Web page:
Outcomes of Abdominal Wall Reservoir Placement in Inflatable Penile Prosthesis Implantation: A Safe and Efficacious Alternative to the Space of Retzius
Inflatable penile prosthesis (IPP) surgery is a successful therapeutic option for men with erectile dysfunction. Traditional placement of the reservoir in the retropubic space of Retzius is associated with the rare occurrence of significant complications including bladder, bowel, and vascular injury. An alternative site, posterior to the abdominal wall musculature, has been identified as a potentially safer location for reservoir placement.
The aim of this study was to describe our technique of abdominal reservoir placement during infrapubic IPP surgery and present our outcomes data.
We retrospectively reviewed our experience with abdominal reservoir placement during virgin IPP cases. Reservoirs placed anterior and posterior to transversalis fascia were analyzed separately.
Main Outcome Measure
The main outcome measures was assessment of reservoir-related complications including palpable reservoir, reservoir herniation, and injuries to bowel, bladder, or major blood vessels.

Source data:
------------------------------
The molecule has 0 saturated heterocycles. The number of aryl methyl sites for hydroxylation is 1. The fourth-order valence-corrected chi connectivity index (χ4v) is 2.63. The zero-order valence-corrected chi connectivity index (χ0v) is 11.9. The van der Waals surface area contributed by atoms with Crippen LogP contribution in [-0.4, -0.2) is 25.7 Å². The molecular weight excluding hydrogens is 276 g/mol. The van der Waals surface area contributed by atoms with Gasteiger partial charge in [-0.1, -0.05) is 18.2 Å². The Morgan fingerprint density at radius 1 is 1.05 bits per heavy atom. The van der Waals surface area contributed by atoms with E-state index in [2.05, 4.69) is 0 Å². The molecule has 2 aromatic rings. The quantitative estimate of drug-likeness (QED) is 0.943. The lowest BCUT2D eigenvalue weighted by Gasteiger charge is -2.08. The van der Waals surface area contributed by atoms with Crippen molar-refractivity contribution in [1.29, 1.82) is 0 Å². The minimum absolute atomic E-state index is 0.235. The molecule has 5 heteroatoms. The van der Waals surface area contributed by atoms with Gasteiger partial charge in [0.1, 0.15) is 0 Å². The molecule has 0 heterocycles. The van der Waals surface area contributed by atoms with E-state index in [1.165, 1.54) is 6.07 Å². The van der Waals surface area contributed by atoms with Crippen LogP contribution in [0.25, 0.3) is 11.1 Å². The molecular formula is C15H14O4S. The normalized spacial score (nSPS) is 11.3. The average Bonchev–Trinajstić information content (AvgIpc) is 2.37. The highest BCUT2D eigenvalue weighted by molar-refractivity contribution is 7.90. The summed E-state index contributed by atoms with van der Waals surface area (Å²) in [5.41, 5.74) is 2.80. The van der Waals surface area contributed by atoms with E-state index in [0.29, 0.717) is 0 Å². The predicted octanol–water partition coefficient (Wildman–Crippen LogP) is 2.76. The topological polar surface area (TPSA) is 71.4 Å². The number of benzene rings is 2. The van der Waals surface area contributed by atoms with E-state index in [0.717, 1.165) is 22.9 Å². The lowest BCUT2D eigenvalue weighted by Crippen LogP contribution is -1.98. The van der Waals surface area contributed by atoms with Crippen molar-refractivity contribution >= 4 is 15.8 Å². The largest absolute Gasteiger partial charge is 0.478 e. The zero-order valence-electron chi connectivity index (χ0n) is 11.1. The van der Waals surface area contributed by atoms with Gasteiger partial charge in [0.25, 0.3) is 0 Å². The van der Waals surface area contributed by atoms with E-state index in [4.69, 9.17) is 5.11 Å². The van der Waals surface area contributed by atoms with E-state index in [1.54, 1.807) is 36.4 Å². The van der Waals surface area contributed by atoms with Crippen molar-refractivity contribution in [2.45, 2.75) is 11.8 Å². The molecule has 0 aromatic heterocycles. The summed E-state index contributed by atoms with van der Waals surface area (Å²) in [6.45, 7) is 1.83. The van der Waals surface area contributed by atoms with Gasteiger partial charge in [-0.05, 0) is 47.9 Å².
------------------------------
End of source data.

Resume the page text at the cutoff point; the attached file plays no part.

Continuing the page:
There were no injuries to bowel or major blood vessels with abdominal reservoir placement posterior or anterior to the transversalis fascia in properly segregated patients.
Abdominal reservoir placement is a safe and simple surgical method that can be recommended for most men undergoing IPP placement. Men with a history of pelvic surgery can have the reservoir placed between the rectus abdominis musculature and transversalis fascia, while other men can have the reservoir placed between transversalis fascia and peritoneum in order to avoid a palpable reservoir. By applying this protocol, the catastrophic injuries that occur rarely with retropubic reservoir placement can be reliably avoided. Stember DS, Garber BB, and Perito PE. Outcomes of abdominal wall reservoir placement in inflatable penile prosthesis implantation: A safe and efficacious alternative to the space of Retzius. J Sex Med 2014;11:605–612.